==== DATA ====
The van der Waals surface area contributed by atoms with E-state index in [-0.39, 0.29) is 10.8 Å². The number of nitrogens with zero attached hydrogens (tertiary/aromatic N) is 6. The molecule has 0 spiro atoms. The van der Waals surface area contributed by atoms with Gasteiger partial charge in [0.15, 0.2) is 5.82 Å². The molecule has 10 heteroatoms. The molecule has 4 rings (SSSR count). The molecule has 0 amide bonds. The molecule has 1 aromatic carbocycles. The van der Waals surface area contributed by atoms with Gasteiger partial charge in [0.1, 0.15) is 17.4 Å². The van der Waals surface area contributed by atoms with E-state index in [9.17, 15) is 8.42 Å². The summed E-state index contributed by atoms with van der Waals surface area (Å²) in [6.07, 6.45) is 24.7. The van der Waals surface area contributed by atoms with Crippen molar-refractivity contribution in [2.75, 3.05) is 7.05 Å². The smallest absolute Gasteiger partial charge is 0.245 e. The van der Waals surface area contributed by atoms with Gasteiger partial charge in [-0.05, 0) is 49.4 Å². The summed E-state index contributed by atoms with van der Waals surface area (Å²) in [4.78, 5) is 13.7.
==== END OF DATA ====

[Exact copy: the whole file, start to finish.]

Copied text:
The van der Waals surface area contributed by atoms with E-state index in [-0.39, 0.29) is 10.8 Å². The number of nitrogens with zero attached hydrogens (tertiary/aromatic N) is 6. The molecule has 0 spiro atoms. The van der Waals surface area contributed by atoms with Gasteiger partial charge in [0.15, 0.2) is 5.82 Å². The molecule has 10 heteroatoms. The molecule has 4 rings (SSSR count). The molecule has 0 amide bonds. The molecule has 1 aromatic carbocycles. The van der Waals surface area contributed by atoms with Gasteiger partial charge in [0.1, 0.15) is 17.4 Å². The van der Waals surface area contributed by atoms with E-state index in [9.17, 15) is 8.42 Å². The summed E-state index contributed by atoms with van der Waals surface area (Å²) in [6.07, 6.45) is 24.7. The van der Waals surface area contributed by atoms with Crippen molar-refractivity contribution in [2.75, 3.05) is 7.05 Å². The smallest absolute Gasteiger partial charge is 0.245 e. The van der Waals surface area contributed by atoms with Gasteiger partial charge in [-0.05, 0) is 49.4 Å². The summed E-state index contributed by atoms with van der Waals surface area (Å²) in [4.78, 5) is 13.7.